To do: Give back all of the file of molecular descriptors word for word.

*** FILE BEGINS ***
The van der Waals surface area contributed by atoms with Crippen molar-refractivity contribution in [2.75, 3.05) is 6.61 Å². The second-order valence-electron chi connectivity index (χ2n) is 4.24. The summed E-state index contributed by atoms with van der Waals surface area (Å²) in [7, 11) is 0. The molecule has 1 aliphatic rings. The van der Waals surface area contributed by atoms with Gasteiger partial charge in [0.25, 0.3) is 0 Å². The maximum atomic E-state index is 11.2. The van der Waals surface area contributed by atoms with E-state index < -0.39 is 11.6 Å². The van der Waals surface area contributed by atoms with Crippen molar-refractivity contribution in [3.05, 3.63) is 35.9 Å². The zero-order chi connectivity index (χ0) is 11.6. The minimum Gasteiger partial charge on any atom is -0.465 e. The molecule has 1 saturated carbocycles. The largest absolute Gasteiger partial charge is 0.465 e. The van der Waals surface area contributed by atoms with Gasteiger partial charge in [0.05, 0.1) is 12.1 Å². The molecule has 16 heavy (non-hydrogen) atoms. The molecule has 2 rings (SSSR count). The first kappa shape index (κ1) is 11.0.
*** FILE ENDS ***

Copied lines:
The van der Waals surface area contributed by atoms with Crippen molar-refractivity contribution in [2.75, 3.05) is 6.61 Å². The second-order valence-electron chi connectivity index (χ2n) is 4.24. The summed E-state index contributed by atoms with van der Waals surface area (Å²) in [7, 11) is 0. The molecule has 1 aliphatic rings. The van der Waals surface area contributed by atoms with Gasteiger partial charge in [0.25, 0.3) is 0 Å². The maximum atomic E-state index is 11.2. The van der Waals surface area contributed by atoms with E-state index < -0.39 is 11.6 Å². The van der Waals surface area contributed by atoms with Crippen molar-refractivity contribution in [3.05, 3.63) is 35.9 Å². The zero-order chi connectivity index (χ0) is 11.6. The minimum Gasteiger partial charge on any atom is -0.465 e. The molecule has 1 saturated carbocycles. The largest absolute Gasteiger partial charge is 0.465 e. The van der Waals surface area contributed by atoms with Gasteiger partial charge in [0.05, 0.1) is 12.1 Å². The molecule has 16 heavy (non-hydrogen) atoms. The molecule has 2 rings (SSSR count). The first kappa shape index (κ1) is 11.0.